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British Economic Growth 1856-1973The Post-War Period in Historical Perspective$
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R. C. O. Matthews, C. H. Feinstein, and J. Odling-Smee

Print publication date: 1982

Print ISBN-13: 9780198284536

Published to Oxford Scholarship Online: November 2003

DOI: 10.1093/0198284535.001.0001

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Total Factor Productivity

Total Factor Productivity

Chapter:
(p.198) Chapter Seven Total Factor Productivity
Source:
British Economic Growth 1856-1973
Author(s):

R. C. O. Matthews

C. H. Feinstein (Contributor Webpage)

J. C. Odling‐Smee

Publisher:
Oxford University Press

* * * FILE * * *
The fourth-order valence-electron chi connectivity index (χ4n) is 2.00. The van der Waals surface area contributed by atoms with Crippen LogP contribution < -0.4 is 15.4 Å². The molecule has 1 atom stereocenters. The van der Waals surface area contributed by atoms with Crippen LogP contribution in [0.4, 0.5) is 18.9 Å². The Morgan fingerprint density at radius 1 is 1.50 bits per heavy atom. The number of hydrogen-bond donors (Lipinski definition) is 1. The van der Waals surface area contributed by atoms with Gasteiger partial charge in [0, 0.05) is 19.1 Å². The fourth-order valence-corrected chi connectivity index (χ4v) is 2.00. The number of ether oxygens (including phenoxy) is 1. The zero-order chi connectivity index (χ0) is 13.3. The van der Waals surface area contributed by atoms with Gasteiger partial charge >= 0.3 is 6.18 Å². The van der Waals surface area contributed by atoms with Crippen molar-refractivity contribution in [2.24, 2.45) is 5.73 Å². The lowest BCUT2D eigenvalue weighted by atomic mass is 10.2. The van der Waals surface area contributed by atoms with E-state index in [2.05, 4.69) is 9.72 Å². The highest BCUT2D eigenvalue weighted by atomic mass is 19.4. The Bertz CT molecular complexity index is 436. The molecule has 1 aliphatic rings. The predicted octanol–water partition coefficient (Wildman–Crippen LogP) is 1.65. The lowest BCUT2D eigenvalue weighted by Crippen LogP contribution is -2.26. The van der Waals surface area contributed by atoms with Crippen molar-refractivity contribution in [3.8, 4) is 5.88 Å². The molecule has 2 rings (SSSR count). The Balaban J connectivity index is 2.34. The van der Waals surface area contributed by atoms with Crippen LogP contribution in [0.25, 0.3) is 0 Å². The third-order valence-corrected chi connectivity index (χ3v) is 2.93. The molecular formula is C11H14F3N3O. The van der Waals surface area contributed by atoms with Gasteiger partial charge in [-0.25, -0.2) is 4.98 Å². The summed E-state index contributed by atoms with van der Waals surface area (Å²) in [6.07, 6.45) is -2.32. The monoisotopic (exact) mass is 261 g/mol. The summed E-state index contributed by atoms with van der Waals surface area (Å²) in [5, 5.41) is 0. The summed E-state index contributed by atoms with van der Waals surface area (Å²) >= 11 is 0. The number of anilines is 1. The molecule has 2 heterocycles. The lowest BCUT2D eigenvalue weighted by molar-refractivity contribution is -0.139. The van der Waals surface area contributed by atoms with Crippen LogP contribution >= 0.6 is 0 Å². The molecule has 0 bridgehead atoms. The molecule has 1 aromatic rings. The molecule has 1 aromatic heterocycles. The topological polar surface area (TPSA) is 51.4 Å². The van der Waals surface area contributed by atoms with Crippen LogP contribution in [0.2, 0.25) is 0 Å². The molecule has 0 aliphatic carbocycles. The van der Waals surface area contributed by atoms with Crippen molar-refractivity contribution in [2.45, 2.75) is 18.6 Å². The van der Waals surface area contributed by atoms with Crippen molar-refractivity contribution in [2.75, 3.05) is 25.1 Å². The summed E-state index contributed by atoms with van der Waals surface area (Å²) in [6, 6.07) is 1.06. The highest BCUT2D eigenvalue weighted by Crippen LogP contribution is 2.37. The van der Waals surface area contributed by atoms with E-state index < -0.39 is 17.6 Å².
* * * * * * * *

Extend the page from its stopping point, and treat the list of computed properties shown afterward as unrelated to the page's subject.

DOI:10.1093/0198284535.003.0007

The rates of growth of total factor input (TFI) and total factor productivity (TFP) are the “sources” of output growth only in a proximate sense. Despite their imperfections, these concepts remain a convenient category for study, provided that their limitations are recognized. If labour input is measured in man‐hours, TFP appears as a more important source of growth than TFI, averaged over the period 1856–1973 as a whole. If labour input is measured with allowance for estimated quality change, this conclusion is reversed. On any reckoning, the rate of growth of TFI was lower in the post‐war period than in all earlier peacetime periods, and the rate of growth of TFP much higher. There was a decline in the rate of growth of TFP, after allowance for labour quality change, between each period up to and including 1913–24, and a rise between each period after that.

Keywords:   Total factor input growth, Total factor productivity growth

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